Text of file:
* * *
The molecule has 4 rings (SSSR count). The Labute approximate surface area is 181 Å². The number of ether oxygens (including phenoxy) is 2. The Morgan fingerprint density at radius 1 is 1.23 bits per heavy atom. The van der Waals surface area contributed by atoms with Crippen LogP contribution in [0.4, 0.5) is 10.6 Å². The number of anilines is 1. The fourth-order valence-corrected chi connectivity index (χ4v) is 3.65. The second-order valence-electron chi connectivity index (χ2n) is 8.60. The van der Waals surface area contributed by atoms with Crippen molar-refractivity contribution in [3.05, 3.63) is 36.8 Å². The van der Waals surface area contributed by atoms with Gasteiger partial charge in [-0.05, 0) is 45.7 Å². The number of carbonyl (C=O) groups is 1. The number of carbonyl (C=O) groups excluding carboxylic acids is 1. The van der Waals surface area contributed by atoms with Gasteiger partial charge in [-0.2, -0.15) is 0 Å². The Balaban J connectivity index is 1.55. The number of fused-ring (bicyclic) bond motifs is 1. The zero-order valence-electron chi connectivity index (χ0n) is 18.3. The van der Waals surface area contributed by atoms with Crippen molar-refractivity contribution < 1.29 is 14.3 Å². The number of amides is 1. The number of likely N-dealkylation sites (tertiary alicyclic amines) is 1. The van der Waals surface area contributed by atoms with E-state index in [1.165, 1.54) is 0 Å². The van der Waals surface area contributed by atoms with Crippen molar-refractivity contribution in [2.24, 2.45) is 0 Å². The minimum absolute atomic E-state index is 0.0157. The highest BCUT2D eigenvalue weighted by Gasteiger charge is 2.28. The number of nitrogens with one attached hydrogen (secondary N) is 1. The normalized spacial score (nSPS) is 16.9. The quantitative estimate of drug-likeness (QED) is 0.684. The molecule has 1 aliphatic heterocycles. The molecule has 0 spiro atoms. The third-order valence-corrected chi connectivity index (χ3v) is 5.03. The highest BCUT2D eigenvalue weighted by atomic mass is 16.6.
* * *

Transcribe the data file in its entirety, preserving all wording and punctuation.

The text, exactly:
The molecule has 4 rings (SSSR count). The Labute approximate surface area is 181 Å². The number of ether oxygens (including phenoxy) is 2. The Morgan fingerprint density at radius 1 is 1.23 bits per heavy atom. The van der Waals surface area contributed by atoms with Crippen LogP contribution in [0.4, 0.5) is 10.6 Å². The number of anilines is 1. The fourth-order valence-corrected chi connectivity index (χ4v) is 3.65. The second-order valence-electron chi connectivity index (χ2n) is 8.60. The van der Waals surface area contributed by atoms with Crippen molar-refractivity contribution in [3.05, 3.63) is 36.8 Å². The van der Waals surface area contributed by atoms with Gasteiger partial charge in [-0.05, 0) is 45.7 Å². The number of carbonyl (C=O) groups is 1. The number of carbonyl (C=O) groups excluding carboxylic acids is 1. The van der Waals surface area contributed by atoms with Gasteiger partial charge in [-0.2, -0.15) is 0 Å². The Balaban J connectivity index is 1.55. The number of fused-ring (bicyclic) bond motifs is 1. The zero-order valence-electron chi connectivity index (χ0n) is 18.3. The van der Waals surface area contributed by atoms with Crippen molar-refractivity contribution < 1.29 is 14.3 Å². The number of amides is 1. The number of likely N-dealkylation sites (tertiary alicyclic amines) is 1. The van der Waals surface area contributed by atoms with E-state index in [1.165, 1.54) is 0 Å². The van der Waals surface area contributed by atoms with Crippen molar-refractivity contribution in [2.24, 2.45) is 0 Å². The minimum absolute atomic E-state index is 0.0157. The highest BCUT2D eigenvalue weighted by Gasteiger charge is 2.28. The number of nitrogens with one attached hydrogen (secondary N) is 1. The normalized spacial score (nSPS) is 16.9. The quantitative estimate of drug-likeness (QED) is 0.684. The molecule has 1 aliphatic heterocycles. The molecule has 0 spiro atoms. The third-order valence-corrected chi connectivity index (χ3v) is 5.03. The highest BCUT2D eigenvalue weighted by atomic mass is 16.6.